times yesterday to exclaim over their appearance, using these words:
When the rosy-colored purplish hued sky was about to lay the sun to rest,
she had a radiant face aglow watching it from her balcony.
She turned to me, more than three times yesterday to say,
“I have never seen the Fall leaves so special!”
“This view is the Best one I have ever had!”
I could picture her, as a girl, fully appreciating nature’s wonderful changing, colorful
palette. I also thought of her bravery while children taunted her and for some reason
knew to call her, “Zema Puss.” Yes, she had had arthritis and eczema but had always
been beautiful inside and out. She had undaunted courage given her by her parents.
Giving the teen-aged servers candy in the dining room, this is one of her ways of
showing she includes the next generation. She may forget where her eyeglasses,
keys, purse, checkbook, medical card and other ‘meaningless’ items are, but she
takes the time to every season or holiday to spend money to make up bags of
candy for the ‘kids.’ She also says a few French words to the one who is studying
French, a much longer passage of Spanish to the one who is in her third year.
She asks Zach, who has this movie star quality, about his theater productions
and his college courses in drama and English. I have no clue why she is able
to retain this information and use the whole concept I used while raising three
teenagers: “They must have ‘selective memory!'”
As she leaves the dining room, she grabs packages of sugar, Sweet n Low packs,
and a handful of mints at the Hostess Station. She may be one of the best ‘pack rats’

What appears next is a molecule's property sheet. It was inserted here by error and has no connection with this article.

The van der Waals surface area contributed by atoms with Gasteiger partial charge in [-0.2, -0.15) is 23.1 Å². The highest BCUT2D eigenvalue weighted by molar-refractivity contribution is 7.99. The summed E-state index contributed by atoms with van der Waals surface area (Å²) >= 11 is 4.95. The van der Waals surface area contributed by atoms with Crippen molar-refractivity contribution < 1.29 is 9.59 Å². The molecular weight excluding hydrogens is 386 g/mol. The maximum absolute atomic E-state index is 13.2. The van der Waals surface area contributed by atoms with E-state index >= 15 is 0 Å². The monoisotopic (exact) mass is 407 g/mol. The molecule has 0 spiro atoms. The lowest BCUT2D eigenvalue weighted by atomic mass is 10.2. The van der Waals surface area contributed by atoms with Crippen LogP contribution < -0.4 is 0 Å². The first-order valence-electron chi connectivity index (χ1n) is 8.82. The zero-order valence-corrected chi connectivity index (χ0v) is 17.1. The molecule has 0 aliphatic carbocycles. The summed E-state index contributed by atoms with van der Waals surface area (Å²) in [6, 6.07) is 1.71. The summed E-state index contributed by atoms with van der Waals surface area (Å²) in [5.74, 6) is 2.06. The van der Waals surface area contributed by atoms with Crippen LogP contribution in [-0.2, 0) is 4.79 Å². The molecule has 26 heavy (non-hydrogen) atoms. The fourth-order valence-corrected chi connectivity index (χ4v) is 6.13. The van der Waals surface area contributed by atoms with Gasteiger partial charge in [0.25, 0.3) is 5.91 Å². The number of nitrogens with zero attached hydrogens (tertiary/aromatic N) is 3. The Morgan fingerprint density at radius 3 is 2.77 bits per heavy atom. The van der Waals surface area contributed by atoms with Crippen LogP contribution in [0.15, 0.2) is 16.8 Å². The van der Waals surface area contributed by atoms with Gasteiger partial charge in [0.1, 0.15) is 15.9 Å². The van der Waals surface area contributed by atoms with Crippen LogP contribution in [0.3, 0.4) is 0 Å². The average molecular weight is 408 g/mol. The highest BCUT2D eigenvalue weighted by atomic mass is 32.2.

around. She even gives that sly glance sideways, to see if anyone notices how big a
wad of those peppermints she has stuck in her pockets.
Mom is a quieter, less sure woman at night, as she turns on the light in the closet,
leaving the door askew, pushing the nightlights on in the bathroom (one), kitchen
(two), living room, (three and four), and the hallway (five). She looks down at her
little shadow, Nicki, and says,
“She gets scared of the dark. Hope it is okay to have so many of these on, Robin.
Will you be able to find your way to the bathroom?”
When I look down at Nicki, I almost perceive a gentle shrug of the shoulders, as
if her dog is saying,
“Let her have this habit. No big deal. Give this to her.”
Later, when I need to use same nightlights to guide me to the bathroom, I tiptoe
in to gaze upon her sleeping, serene countenance. A moment of remembrance of
doing this ritual with my own children, now my grandies when they sleepover. I
imagine her doing this for each of her three children, as we slept peacefully.
I kiss her forehead and whisper, “Sweet dreams, Mama.”
Holding my hand, we go to the doctors. I hope this one will go smoother than the
one this summer, when frustrated with her purse’s zippers, she threw her photo
ID and her medical card at the poor, slightly impatient receptionist, who repeated
the request instead of just waiting as Mom searched…
As we leave the doctor’s office, after paying her co-pay, I tell her that she doesn’t
have to go to another doctor until next July. She nods, repentant, turning to tell
the receptionist, “Have a wonderful day and Happy Thanksgiving!”
Walking together, we lean in.
I am fully blessed,
counting the time (and steps)
I have left with my mother.